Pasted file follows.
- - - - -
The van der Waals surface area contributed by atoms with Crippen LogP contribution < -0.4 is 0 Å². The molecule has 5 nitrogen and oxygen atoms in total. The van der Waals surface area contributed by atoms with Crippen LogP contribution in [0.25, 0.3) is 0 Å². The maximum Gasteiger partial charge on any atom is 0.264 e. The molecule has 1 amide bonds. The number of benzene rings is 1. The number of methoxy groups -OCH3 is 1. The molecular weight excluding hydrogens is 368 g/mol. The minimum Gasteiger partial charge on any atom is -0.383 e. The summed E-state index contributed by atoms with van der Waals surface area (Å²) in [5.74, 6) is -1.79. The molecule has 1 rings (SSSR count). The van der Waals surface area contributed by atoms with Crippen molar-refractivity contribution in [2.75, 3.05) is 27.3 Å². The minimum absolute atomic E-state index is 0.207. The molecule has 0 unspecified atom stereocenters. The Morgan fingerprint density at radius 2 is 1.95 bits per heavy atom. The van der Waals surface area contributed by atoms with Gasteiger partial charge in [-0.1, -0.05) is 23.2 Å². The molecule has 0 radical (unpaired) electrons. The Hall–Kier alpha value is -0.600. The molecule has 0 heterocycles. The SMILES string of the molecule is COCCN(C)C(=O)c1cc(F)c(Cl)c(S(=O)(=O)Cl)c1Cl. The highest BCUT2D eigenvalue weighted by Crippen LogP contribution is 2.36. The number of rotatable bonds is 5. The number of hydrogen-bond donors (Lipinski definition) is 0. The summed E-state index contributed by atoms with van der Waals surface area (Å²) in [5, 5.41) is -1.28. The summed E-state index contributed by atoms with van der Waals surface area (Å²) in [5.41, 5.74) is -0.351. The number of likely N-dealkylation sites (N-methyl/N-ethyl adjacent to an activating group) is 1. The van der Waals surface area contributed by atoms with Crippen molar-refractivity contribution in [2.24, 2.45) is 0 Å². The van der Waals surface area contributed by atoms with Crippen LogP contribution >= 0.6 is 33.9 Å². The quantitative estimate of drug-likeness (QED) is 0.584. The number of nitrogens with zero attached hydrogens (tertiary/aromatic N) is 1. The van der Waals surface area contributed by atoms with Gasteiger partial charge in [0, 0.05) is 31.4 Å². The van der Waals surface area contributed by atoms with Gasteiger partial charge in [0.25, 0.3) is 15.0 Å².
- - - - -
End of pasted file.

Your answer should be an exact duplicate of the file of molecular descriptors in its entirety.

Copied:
The van der Waals surface area contributed by atoms with Crippen LogP contribution < -0.4 is 0 Å². The molecule has 5 nitrogen and oxygen atoms in total. The van der Waals surface area contributed by atoms with Crippen LogP contribution in [0.25, 0.3) is 0 Å². The maximum Gasteiger partial charge on any atom is 0.264 e. The molecule has 1 amide bonds. The number of benzene rings is 1. The number of methoxy groups -OCH3 is 1. The molecular weight excluding hydrogens is 368 g/mol. The minimum Gasteiger partial charge on any atom is -0.383 e. The summed E-state index contributed by atoms with van der Waals surface area (Å²) in [5.74, 6) is -1.79. The molecule has 1 rings (SSSR count). The van der Waals surface area contributed by atoms with Crippen molar-refractivity contribution in [2.75, 3.05) is 27.3 Å². The minimum absolute atomic E-state index is 0.207. The molecule has 0 unspecified atom stereocenters. The Morgan fingerprint density at radius 2 is 1.95 bits per heavy atom. The van der Waals surface area contributed by atoms with Gasteiger partial charge in [-0.1, -0.05) is 23.2 Å². The molecule has 0 radical (unpaired) electrons. The Hall–Kier alpha value is -0.600. The molecule has 0 heterocycles. The SMILES string of the molecule is COCCN(C)C(=O)c1cc(F)c(Cl)c(S(=O)(=O)Cl)c1Cl. The highest BCUT2D eigenvalue weighted by Crippen LogP contribution is 2.36. The number of rotatable bonds is 5. The number of hydrogen-bond donors (Lipinski definition) is 0. The summed E-state index contributed by atoms with van der Waals surface area (Å²) in [5, 5.41) is -1.28. The summed E-state index contributed by atoms with van der Waals surface area (Å²) in [5.41, 5.74) is -0.351. The number of likely N-dealkylation sites (N-methyl/N-ethyl adjacent to an activating group) is 1. The van der Waals surface area contributed by atoms with Crippen molar-refractivity contribution in [2.24, 2.45) is 0 Å². The van der Waals surface area contributed by atoms with Crippen LogP contribution >= 0.6 is 33.9 Å². The quantitative estimate of drug-likeness (QED) is 0.584. The number of nitrogens with zero attached hydrogens (tertiary/aromatic N) is 1. The van der Waals surface area contributed by atoms with Gasteiger partial charge in [0, 0.05) is 31.4 Å². The van der Waals surface area contributed by atoms with Gasteiger partial charge in [0.25, 0.3) is 15.0 Å².